Storyteller

Storyteller

Most people would shine a flashlight under their chin when telling scary stories around a campfire, but Tigress thinks she looks spookier lit from the side.

Technical notes: I lowered the contrast to reduce the glare and make her face look a little darker. She’s holding the keychain flashlight herself in her right hand, which is steadier than me holding it and trying to take the photo with one hand.

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Making simple double exposures in Photoshop

I found there’s no simple “just merge two photos together” option in Photoshop, and the File/Automate/Photomerge option hates photos that don’t fit together exactly.

The simplest way I found:
Load both photos into Photoshop.
Click on the Move icon (the four arrows in all directions).
Right-click on the tab of one photo and select Move to New Window. It will minimize slightly.
Drag that photo into the other photo. That creates two layers in the other photo’s frame with full opacity.
Reduce the opacity of each layer so you can see both layers for positioning.
Drag each layer into the position you like, and select the opacities. Full opacity will bring back the original for a layer, and 50% or so will make that layer a ghost image.
Select both layers in the sidebar.
Select Edit/Auto-Blend Layers. You may want to have Seamless checked.
If the settings look good, click Okay, and you should get the blending you want.
You may need to experiment a bit with the steps, but at this point you can do whatever other processing you want, and save.

Double Vision

Double Vision

Rear view mirrors are really two mirrors in one. Unlike regular mirrors, the glass is a wedge with two reflecting surfaces. There’s the normal-looking silvered surface at the back, and the anti-glare surface on the front that reduces light. You flip it when the lights of cars behind you are too bright. You can see both reflections in this photo.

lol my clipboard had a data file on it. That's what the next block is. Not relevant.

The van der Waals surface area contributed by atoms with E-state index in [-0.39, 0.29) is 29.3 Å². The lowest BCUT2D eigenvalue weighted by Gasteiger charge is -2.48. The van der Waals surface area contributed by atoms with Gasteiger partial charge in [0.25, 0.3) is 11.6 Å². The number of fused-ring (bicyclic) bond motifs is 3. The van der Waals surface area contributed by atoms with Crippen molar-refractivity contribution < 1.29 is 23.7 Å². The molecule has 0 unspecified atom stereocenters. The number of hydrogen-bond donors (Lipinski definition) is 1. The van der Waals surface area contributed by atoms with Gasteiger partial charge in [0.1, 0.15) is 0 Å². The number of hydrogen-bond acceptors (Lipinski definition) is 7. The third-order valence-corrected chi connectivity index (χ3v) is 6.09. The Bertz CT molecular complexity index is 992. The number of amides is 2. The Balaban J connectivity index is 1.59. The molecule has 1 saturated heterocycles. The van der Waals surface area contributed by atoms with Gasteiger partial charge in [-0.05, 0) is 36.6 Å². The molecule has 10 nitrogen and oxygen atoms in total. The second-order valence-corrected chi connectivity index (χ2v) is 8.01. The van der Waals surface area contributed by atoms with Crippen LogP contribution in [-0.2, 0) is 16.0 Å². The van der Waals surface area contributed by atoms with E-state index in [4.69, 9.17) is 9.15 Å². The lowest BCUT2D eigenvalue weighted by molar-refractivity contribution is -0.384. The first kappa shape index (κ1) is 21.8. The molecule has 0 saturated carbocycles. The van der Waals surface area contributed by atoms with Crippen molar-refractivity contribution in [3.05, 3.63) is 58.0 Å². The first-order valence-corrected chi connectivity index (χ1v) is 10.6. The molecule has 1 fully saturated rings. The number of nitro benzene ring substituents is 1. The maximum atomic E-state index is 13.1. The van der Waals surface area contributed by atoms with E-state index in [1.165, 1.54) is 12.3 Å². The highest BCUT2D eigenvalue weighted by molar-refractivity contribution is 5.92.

A bonus effect that is worth experimenting with is the clarity of the mirror in contrast with the bokeh of the rest of the image around it, which can be used to enhance the depth of a photo.

Breeze, Light

Breeze, Light

For this week’s FlickrFriday challenge “Second Wind” and Macro Mondays challenge “High Key”.

To get the high key effect, I used the white space of Macro Monday’s discussion of the theme as the background, and used a full-spectrum light on the front of the fan, from off to the right. This really brought out the texture.

Breakdown

Breakdown

Tigress could use a break about now. She may think the situation is ropeless, but all she needs is a little focus.

Depth can be enhanced by having the background lit darker than the foreground.

Photographed for this week’s FlickrFriday and Macro Mondays challenges, “Shot from Above” and “Broken”.

Orb

Frozen World

When you know your camera’s disadvantages, you can use them to your advantage. I’ve found mine has trouble focusing on small bright shiny objects for macros. Too close and it wants me to turn on the flash. Turn on the flash and it won’t focus on the object, or it’ll wash it out.

For this photo I managed to balance all the exceptions to get a spacey science fictiony new agey album/book cover of an orb, slightly out of focus. With the albedo, it looks like it could be a moon of a gas giant.

I used a frosted glass marble on white paper in low lighting with the flash off. No editing was done except for the signature.

Like Clockwork

Like Clockwork

I have to watch my shows.

One way to make a photo more disturbing is to turn it not obviously upside down. Viewers can tell something’s wrong, but they’re not sure what. Other ways are to make it slightly redder and the lighting a bit harsher.